Copper theft leads to Senate bill

A bill created to eliminate the theft of valuable metals is moving fast through legislation because legislators do not want to lose more businesses or lives.

The bill sponsored by Sen. Jim Norman, R-Tampa, increases penalties for copper theft that damages or interrupts utilities or communication services. If Gov. Rick Scott signs the bill, such theft will become a first-degree felony. The charge is punishable by a prison sentence of up to 30 years and a $10,000 fine.

Sen. Christopher Smith, D-Broward, said, the goal of senate bill 1560 is to put more teeth in the law.

Copper theft has hurt one person and a business in the past. In July of 2011, costly copper wiring stolen from the main air-conditioning unit at Miracle 5 in Tallahassee resulted in the historical theatre going out of business, said employees.

Thieves are not only stealing copper from historical theaters, they are also stealing it from homes and churches.

Mary Beth, a sales associate at Harper’s Revell Heating & Air Conditioning, said it’s not cheap to replace an air-conditioning unit.

“If you need a replacement unit it depends on capacity,” said Beth. “But for a standard house you’re looking at about $4,500 dollars.”

Some churches cannot afford to pay for repairs said Smith. Smith said thieves steal copper from air conditioners at churches and exchange it for cash.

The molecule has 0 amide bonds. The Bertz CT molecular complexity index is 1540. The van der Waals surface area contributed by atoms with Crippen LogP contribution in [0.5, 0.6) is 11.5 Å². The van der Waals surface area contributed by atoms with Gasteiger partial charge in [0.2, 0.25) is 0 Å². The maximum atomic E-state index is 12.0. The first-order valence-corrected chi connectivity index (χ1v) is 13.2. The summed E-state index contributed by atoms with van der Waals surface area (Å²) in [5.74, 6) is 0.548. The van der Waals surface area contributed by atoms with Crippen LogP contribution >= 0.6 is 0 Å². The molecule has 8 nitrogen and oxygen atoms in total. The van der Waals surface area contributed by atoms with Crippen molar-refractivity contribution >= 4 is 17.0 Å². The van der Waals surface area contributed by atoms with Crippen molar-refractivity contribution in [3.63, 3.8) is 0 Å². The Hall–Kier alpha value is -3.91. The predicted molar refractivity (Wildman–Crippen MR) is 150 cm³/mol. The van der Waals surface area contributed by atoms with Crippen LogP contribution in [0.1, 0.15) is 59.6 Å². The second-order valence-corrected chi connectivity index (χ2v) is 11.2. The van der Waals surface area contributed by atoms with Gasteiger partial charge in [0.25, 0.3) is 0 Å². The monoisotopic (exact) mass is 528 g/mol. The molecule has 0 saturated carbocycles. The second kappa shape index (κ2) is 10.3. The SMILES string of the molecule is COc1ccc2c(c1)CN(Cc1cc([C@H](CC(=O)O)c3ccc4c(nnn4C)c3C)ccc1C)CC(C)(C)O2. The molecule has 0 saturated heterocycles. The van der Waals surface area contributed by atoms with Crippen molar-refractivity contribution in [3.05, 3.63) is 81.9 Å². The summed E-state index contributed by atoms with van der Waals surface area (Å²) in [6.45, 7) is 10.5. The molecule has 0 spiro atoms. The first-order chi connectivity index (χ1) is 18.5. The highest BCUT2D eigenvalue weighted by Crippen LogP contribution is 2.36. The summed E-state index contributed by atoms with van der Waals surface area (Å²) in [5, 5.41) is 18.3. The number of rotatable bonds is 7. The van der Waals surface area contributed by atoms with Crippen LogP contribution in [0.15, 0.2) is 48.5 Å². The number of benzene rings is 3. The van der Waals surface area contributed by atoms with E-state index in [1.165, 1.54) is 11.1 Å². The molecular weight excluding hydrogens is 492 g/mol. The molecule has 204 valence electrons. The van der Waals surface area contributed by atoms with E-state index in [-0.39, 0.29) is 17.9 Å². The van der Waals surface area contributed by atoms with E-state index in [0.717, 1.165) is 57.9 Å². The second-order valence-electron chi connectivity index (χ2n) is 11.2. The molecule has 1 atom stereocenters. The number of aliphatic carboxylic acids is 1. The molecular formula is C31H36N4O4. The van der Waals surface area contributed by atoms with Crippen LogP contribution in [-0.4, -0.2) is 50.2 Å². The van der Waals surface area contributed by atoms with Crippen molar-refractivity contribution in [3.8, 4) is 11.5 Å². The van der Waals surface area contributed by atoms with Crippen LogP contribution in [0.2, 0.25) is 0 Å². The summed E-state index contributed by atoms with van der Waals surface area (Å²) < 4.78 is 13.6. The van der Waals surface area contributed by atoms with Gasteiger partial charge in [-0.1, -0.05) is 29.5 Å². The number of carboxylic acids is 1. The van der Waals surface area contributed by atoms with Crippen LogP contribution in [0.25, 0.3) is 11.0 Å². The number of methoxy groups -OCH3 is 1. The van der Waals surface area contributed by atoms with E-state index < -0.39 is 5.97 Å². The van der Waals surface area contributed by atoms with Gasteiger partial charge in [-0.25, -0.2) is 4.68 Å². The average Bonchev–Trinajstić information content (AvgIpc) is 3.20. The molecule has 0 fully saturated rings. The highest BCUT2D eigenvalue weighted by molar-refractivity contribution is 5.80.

“I’ve had a least 10 churches in my district where they’ve torn open the unit just to get the copper,” said Smith. “For this $30 dollars worth of copper they’re causing about $3,000 dollars worth of damage.”

A business in Tallahassee that swaps copper for cash is Leon Iron and Metal on 1351 Aenon Church Road. John Folds of LIM said they buy copper for three dollars a pound. “Thicker gage wire, your clean pipe, you get more for that than this stuff over here,” said Folds. “But like I said, unless you got like a lot of weight, the price difference isn’t that big of a deal.”

Supporters of SB 1560 say they worry about the thieves as well as the lives of the people who are stealing copper.

In 2008, officials say a 24-year-old man died while trying to steal copper from a Jackson Energy power line. Police say James Wynn of Orlando, Fla., was standing on a ladder when he electrocuted and fell. He was pronounced dead at the scene.